Taylor Goodrich started with American Trails in January 2018 as Communication and Media Specialist. Taylor has worked with the National Recreation Trail (NRT) Ambassadors since the beginning of the program and has helped shape the program to where it is today. Taylor currently lives in Dallas, Texas, which is also where she grew up and where she attended the University of North Texas receiving her degree in History. While in college she started doing freelance work editing and writing, and also got into graphic design and discovered she loves the creativity and craft of digital arts. After college she traveled quite a bit, and lived in both the Pacific Northwest and in New Mexico, and while in both of those places took full advantage of what the outdoors had to offer. After moving back to Texas she started moving towards doing graphic design, social media, and communications work full time, and she has contracted with several companies from tech startups, to music festivals, to law firms, to grow their social media and digital communications presence. Taylor loves hiking and kayaking especially, and is glad to be working with an organization that fights for further accessibility and stewardship of our nation’s trails. She feels very lucky that in this position she will be able to use her professional skills and passion for something she is also very personally passionate about, and in helping to grow American Trails.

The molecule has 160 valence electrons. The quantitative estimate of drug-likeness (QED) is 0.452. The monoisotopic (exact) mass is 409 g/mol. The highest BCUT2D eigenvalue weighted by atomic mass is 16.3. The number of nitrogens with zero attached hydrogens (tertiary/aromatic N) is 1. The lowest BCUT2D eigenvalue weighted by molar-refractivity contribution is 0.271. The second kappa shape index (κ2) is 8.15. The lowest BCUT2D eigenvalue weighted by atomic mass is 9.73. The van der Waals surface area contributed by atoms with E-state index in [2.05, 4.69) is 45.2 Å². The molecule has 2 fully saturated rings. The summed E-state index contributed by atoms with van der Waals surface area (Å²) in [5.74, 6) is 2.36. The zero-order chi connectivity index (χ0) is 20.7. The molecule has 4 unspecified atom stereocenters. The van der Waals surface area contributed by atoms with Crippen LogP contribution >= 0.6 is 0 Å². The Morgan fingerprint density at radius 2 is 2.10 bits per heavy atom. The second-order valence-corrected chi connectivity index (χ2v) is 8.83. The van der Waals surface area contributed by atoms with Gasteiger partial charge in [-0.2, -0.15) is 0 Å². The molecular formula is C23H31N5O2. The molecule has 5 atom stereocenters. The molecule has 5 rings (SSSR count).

Closed Captioning

    We are offering closed captioning for our webinars, thanks to a partnership with VZP Digital. If you are in need of this service, please email us prior to the webinar. An unedited transcript will be sent to all attendees following the webinar.

    Learning Credits and CEUs

    American Trails is proud to be a certified provider of the following learning credits and continuing education opportunities:

    • American Institute of Certified Planners Continuing Maintenance (AICP CM)
    • Landscape Architecture Continuing Education System (LA CES PDH)
    • National Recreation and Park Association (NRPA) CEU equivalency petition
    • CEU/PDH equivalency petition for other accepting organizations

    Learning credits are free for American Trails webinars and are either free or a $15 fee for other conferences, webinars, or workshops.


    Disclaimer

    While we may individually agree (or disagree) in whole or in part with any or all of the participants, the views expressed in these webinars are not necessarily representative of the views of American Trails as an organization or its board and staff.